The Hobbit Book
Of course we cannot fully praise the coming forth of these movies without giving proper credit to the origins of such. In other posts, I have discussed the tribute and life of the great JRR Tolkien and the touch he has had on fantasy throughout the world. Although the movie will most likely depart from the book at times (The Hobbit Part 2 may contain a completely new story), it is important to remember where it all came from. For those that haven’t, I recommend reading the book before seeing the movies. You will truly see the magic behind Tolkien’s character and have a much greater appreciation of the characters. In most cases, books are better the movies, but its been a tough call on the LOTR trilogy. At any rate, pick up a soft cover and get reading. Here’s a quick summary of what you’ll find:
The Hobbit, or There and Back Again, better known by its abbreviated title The Hobbit, is a fantasy novel and children’s book by J. R. R. Tolkien. Set in a time “Between the Dawn of Færie and the Dominion of Men”, The Hobbit follows the quest of home-loving Bilbo Baggins to win a share of the treasure guarded by the dragon, Smaug. It was published on 21 September 1937 to wide critical acclaim, being nominated for the Carnegie Medal and awarded a prize from the New York Herald Tribune for best juvenile fiction. The book remains popular and is recognized as a classic children’s book.
Bilbo’s journey takes him from light-hearted, rural surroundings into darker, deeper territory. The story is told in the form of an episodic quest, and most chapters introduce a specific creature, or type of creature, of Tolkien’s Wilderland. By accepting the disreputable, romantic, fey and adventurous side of his nature (the “Tookish” side) and applying his wits and common sense, Bilbo develops a new level of maturity, competence and wisdom.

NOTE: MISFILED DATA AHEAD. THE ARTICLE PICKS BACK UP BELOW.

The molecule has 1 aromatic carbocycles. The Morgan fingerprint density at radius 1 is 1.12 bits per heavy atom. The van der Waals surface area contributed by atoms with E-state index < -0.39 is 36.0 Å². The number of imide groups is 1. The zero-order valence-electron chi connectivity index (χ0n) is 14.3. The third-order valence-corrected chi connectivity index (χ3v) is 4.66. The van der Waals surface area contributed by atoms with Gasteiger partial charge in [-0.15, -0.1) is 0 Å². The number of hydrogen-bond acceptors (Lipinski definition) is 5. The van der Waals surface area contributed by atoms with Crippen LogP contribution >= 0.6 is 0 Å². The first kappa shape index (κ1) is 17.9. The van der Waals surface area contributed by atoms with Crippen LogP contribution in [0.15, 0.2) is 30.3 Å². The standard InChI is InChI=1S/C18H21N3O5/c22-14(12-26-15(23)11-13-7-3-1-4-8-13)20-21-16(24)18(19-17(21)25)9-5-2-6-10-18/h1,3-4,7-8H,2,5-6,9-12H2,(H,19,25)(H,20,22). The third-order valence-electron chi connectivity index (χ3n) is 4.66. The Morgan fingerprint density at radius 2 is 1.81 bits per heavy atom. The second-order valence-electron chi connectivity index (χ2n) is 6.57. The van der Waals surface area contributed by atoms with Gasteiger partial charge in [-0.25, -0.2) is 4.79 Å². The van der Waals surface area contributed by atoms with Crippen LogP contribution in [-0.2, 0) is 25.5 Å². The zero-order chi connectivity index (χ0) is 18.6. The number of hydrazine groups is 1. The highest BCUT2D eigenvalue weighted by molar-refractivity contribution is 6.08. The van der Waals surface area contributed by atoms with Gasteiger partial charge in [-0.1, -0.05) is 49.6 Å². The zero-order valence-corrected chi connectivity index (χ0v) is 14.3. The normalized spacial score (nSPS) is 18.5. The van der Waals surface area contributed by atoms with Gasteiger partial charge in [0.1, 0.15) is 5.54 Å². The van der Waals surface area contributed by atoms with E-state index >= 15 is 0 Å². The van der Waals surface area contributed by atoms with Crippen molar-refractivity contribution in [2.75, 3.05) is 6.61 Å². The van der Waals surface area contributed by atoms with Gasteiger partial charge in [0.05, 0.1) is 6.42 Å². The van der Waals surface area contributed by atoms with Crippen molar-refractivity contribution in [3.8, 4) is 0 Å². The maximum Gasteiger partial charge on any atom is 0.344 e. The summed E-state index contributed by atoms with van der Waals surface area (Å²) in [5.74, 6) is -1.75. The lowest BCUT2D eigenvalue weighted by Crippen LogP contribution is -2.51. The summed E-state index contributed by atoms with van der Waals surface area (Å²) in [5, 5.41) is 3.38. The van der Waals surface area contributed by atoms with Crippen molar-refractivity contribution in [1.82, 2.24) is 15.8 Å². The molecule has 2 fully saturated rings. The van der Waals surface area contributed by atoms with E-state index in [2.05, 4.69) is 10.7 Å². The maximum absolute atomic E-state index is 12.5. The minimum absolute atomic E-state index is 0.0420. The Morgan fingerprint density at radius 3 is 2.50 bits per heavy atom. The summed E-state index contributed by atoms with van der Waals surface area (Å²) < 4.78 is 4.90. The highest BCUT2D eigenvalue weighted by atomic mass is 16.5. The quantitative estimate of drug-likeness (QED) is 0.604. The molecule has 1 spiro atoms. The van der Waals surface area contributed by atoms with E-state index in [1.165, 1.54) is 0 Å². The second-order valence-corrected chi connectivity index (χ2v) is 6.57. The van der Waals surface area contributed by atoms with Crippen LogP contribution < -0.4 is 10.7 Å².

The final chapters deal with the climactic Battle of Five Armies, where many of the characters and creatures from earlier chapters re-emerge to engage in conflict. Critics have cited Tolkien’s own experiences and the themes of other writers who fought in World War I, along with the author’s professional knowledge of Anglo-Saxon literature and personal interest in fairy tales, as the chief influences.
Due to the book’s critical and financial success, Tolkien’s publishers requested a sequel. As work on The Lord of the Rings progressed, Tolkien made retrospective accommodations for it in one chapter of The Hobbit. These few but significant changes were integrated into the second edition. Further editions followed with minor emendations, including those reflecting Tolkien’s changing concept of the world into which Bilbo stumbled.
The work has never been out of print since the paper shortages of the Second World War. Its ongoing legacy encompasses many adaptations for stage, screen, radio, and gaming, both board and video games. Some of these adaptations have received critical recognition of their own, including a video game that won the Golden Joystick Award, a scenario of a war game that won an Origins Award, and an animated picture nominated for a Hugo Award.